Vos Group #44 — Totemism

We continue our #VosGroup series in pages 174–175 of Vos’ book Biblical Theology: Old and New Testaments to consider totemism and Vos’s deep critique of biblicistic modernism. Totemism seeks to explain the distinction between the clean and the unclean by way of “a form of superstition” rooted in “savage tribes and families” who offered worship to certain animals and plants.

Biblicism is any approach to reading Scripture that does not take the creeds and confessions of the church as normed norms that faithfully and accurately reflect the teaching of Scripture, over against heresy and heterodoxy as it has arisen in various forms. You can be either a liberal or conservative, and you can still be a biblicist—it is no respecter of persons in that regard.

Modernism is that movement associated with the Enlightenment, rooted in Kantian philosophy, that seeks a de-supernaturalized history understood as a neutral realm of facts that leads toward an ethical ideal of true humanity (Schleiermacher is central in this regard). Modernists also take the Bible to be like any other historically conditioned book and thus an expression of community biography, rather than a history of progressive, organic, supernatural, covenantal revelation. In other words, modernism represents a neutral, anti-supernaturalistic, religion of ethics. It is Pelagianism come to historical self-consciousness—or come to consciousness of a purely immanent, natural, philosophy of history (Albrect Ritschl is a key figure here).

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Vos Group #43 — Uncleanness and Purification

We continue our #VosGroup series in pages 173–174 of Vos’ book Biblical Theology: Old and New Testaments to consider uncleanness and purification, a deep structure of Scripture, what Vos says, “forms a fundamental conception, which . . . has entered into the permanent fabric of biblical religion.”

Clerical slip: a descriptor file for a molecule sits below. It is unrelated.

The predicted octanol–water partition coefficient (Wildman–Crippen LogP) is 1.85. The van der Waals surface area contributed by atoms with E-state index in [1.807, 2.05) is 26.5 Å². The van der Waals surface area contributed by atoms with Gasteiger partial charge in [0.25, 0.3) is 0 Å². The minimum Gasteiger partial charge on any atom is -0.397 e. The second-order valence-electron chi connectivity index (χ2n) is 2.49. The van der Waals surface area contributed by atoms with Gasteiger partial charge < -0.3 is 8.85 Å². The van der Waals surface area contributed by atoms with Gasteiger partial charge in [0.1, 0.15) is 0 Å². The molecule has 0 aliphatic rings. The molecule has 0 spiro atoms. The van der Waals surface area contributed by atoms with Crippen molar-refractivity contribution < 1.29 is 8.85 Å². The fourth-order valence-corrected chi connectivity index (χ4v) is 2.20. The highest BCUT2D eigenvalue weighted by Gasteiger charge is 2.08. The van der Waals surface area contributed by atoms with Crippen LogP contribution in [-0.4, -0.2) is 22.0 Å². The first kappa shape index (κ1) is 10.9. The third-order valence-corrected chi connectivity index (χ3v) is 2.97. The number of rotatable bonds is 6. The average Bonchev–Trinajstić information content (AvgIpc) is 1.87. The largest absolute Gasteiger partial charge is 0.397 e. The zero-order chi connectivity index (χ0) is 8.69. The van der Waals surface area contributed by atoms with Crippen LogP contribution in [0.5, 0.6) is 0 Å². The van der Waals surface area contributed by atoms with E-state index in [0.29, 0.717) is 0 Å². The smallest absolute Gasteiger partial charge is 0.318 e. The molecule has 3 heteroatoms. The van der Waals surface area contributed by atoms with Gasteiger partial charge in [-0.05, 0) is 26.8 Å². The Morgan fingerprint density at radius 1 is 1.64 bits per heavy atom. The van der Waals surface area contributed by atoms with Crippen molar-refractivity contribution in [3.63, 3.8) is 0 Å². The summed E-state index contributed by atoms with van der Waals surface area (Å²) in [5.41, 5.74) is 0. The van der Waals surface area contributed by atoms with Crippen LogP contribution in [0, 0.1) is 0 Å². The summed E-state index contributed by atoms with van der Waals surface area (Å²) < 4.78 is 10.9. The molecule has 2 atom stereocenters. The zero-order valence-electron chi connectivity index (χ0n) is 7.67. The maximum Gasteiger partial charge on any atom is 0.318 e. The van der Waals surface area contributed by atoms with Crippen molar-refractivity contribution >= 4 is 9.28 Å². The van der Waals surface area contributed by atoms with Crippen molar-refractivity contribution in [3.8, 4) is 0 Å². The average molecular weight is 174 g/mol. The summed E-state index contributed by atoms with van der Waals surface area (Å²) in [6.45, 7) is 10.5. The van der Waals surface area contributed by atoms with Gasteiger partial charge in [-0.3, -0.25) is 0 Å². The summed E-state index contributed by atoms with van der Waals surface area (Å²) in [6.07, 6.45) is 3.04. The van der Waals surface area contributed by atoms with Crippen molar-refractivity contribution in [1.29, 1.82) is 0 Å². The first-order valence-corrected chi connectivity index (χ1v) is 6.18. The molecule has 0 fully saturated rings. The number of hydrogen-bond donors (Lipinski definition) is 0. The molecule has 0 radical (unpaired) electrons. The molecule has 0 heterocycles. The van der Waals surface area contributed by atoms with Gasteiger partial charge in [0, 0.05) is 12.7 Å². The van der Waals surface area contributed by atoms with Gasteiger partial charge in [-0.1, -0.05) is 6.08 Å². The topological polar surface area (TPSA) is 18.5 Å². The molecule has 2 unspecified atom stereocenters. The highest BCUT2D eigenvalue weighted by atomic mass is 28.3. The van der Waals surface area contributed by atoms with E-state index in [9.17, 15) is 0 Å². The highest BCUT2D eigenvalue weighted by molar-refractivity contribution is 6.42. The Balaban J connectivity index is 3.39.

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Vos Group #42 — The Variety of Offerings

We continue our #VosGroup series starting on page 170–172 of Vos’ book Biblical Theology: Old and New Testaments to consider the variety of Old Testament offerings and sacrifices. Vos addresses the different types of offerings and how they relate to one another and to the eschatological plan of salvation in Jesus Christ.

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Vos Group #41 — The Meaning of Covering

We continue our #VosGroup series starting on page 166 of Vos’ book Biblical Theology: Old and New Testaments to consider the meaning of covering. Vos focuses on the meaning of expiation and demonstrates how the blood of Jesus functions with reference to sin. God covers, takes away, and obliterates the sin of his elect.

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Vos Group #40 — Vicariousness Defined

We continue our #VosGroup series by opening pages 165–166 of Vos’ book Biblical Theology: Old and New Testaments to consider the definition of vicariousness. Orthodox Christianity recognizes the vicariousness of Christ’s life and death for sinners, but what does that mean precisely? Geerhardus Vos explores several possibilities and offers the best biblical option for understanding how Jesus lived, suffered, and died for his people.

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Apologetics and the Five Solas

This episode was recorded live at our 2017 Theology Conference on The Reformation of Apologetics. In celebration of the five-hundredth anniversary of the Reformation and the thirtieth anniversary of the death of Cornelius Van Til, we consider the connection between Reformed apologetics and the five solas.

The solas summarize the theological principles of the Reformation, and while one may not consider apologetics to be a major discipline of the Reformation, we seek to show how the Reformation dictates a consistent apologetic method. We contend that to be a covenantal apologist, one must be a Reformed theologian. Moreover, to be a consistent Reformed theologian, one must be a covenantal apologist.

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